Innovation is defined as the act of introducing something new or making changes to something established. At the very core of SunModo – a local solar racking company – is a drive to leave a legacy of innovation by applying a steadfast work ethic every day.
CEO Rick Campfield described the guest list for their recent Orchards headquarters groundbreaking as intentional.
“A company at some point in time gets to a stage in its career where they depend on people,” he said. “All the people there (at the groundbreaking) were vendors and partners who helped us get to this point. They were our A-team. We picked the right lawyer, accountant, banker, trucking company. We thought ‘We should introduce you to each other to be each other’s A-team. That was the purpose of our groundbreaking – to honor our partners.”
Founded in Vancouver in 2009, SunModo has grown consistently and now manages a force of 18 along with one contract consultant and two outside contractors.
When Clark Public Utilities began shopping for manufacturers to work on their Orchards service center community solar projects, SunModo’s reputation in the industry made them a natural choice.
Matt Babbitts, energy services project manager at Clark PUD, said “Within the bid document, we specified that we required ground mounting racking for the solar projects. The installing contractor selected the actual brand to use. SunModo met all our specifications.
“Providing racking equipment designed to withstand Pacific Northwest weather elements such as rain, wind and snow may have been a challenge, but they (SunModo) were able to meet it,” he added.
The Clark PUD community solar projects feature an array of 1,160 solar panels that provide enough electricity to power roughly 30 all-electric homes each year.
Stella Sun, marketing director for SunModo, pointed out that proof of their commitment to innovation is in their intellectual property portfolio. SunModo boasts 15 patents around racking and mounting technology; an impressive number for companies twice their size, let alone a smaller, self-funded organization.
“At trade shows I tell potential customers ‘We’re the largest manufacturing rack company you haven’t heard of’ because our name may not be as well recognized, but we have really outstanding products that the market has provided great testimonials of,” Campfield said.
He sees innovation not only in a company’s approach to product creation and design, but how a team is managed including investing in employees, profit sharing and a health-engaging environment. At the end of the day, Campfield explained, customers buy a product first, but return based on the people and the process at the heart of the company.
SunModo’s new two-and-a-half-acre campus (at 14800 NE 65th Street) will be built in phases with the first phase currently underway. Campfield views the entire project as an opportunity to showcase the company’s innovative racking systems at a time when solar power is experiencing more interest and greater growth than ever. To that end, the design of SunModo’s new 10,000-square-foot building will reflect their industry through practical and timely applications.
Using the Living Building Challenge (LBC) as a framework, SunModo will install metal canopies with live, active solar panels on three of their exterior door openings. Mounted with SunModo hardware, they will cumulatively generate 3.72 kilowatts (kW) of solar power or, approximately 4,060 kilowatt hours (kWh) of free electricity per year. Natural light such as the huge window array along the south-facing wall, LED light fixtures throughout, a garden for employees to relax and a patio and barbeque area are just a few of the features that will hit specific LBC petals.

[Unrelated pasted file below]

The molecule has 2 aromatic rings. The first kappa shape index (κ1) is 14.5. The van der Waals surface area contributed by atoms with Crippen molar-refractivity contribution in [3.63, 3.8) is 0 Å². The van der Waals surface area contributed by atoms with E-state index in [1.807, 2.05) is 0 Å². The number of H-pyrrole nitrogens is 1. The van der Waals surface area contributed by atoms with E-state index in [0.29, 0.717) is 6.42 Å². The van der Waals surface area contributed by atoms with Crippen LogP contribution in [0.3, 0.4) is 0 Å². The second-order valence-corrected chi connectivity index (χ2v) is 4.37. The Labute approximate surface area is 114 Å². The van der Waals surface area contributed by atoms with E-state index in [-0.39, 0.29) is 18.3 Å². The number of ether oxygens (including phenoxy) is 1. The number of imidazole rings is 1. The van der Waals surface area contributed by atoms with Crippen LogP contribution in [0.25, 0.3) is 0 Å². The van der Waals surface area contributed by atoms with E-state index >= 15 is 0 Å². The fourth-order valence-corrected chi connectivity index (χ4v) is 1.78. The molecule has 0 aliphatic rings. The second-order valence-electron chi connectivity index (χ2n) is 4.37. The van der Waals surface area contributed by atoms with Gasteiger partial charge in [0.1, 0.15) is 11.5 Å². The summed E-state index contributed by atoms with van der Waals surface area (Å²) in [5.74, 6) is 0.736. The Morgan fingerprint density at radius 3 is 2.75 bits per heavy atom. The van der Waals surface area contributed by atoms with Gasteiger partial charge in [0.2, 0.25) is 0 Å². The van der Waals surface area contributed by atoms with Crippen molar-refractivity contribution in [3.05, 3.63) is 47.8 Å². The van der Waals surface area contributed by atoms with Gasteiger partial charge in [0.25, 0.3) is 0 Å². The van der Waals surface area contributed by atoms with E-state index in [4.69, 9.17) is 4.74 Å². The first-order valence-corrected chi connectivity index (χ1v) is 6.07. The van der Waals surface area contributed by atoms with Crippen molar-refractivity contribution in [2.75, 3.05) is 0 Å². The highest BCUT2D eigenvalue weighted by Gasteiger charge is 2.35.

The LBC is an internationally-recognized sustainable building certification program that utilizes, among other things, petals to promote its overall goal of architecture in its most viable form. Campfield was looking for a mechanism to harness the supply side of the renewable industry they represent while striking a financial balance as an organic company with no outside investors. Although SunModo will not meet all of the LBC requirements, they’re trying to achieve as many as make sense for a manufacturing company.
Health and happiness is one of the petals that particularly aligns with SunModo’s mission statement for their new campus; “to provide a warm, healthy and engaging environment that represents who we are and what we do by bringing the outside in with the greatest volume of renewable and sustainable influence as possible.”
Key factors in the first phase of the build are fiscal responsibility and sustainable growth. Phase two will see the addition of office space and warehouse space on the roof; photovoltaic arrays (the complete solar power-generating unit) over each structure; and electric vehicle charging stations. Supports to accommodate the PV arrays and the foundation of the charging stations will be built into phase one so that no retrofitting will be needed.
A working exhibit is envisioned on the rooftop with a goal to reach out to solar manufacturers, inverter companies and other partners to help finance the project. Campfield described it as a collaborative space to display current products, test new ones and evolve into an interactive showroom.
When all building phases are complete, SunModo will generate enough kilowatts to take care of all building loads as well as the street lights, landscape lights and irrigation system of the campus.
The company hopes to move into its new facility before the end of the year.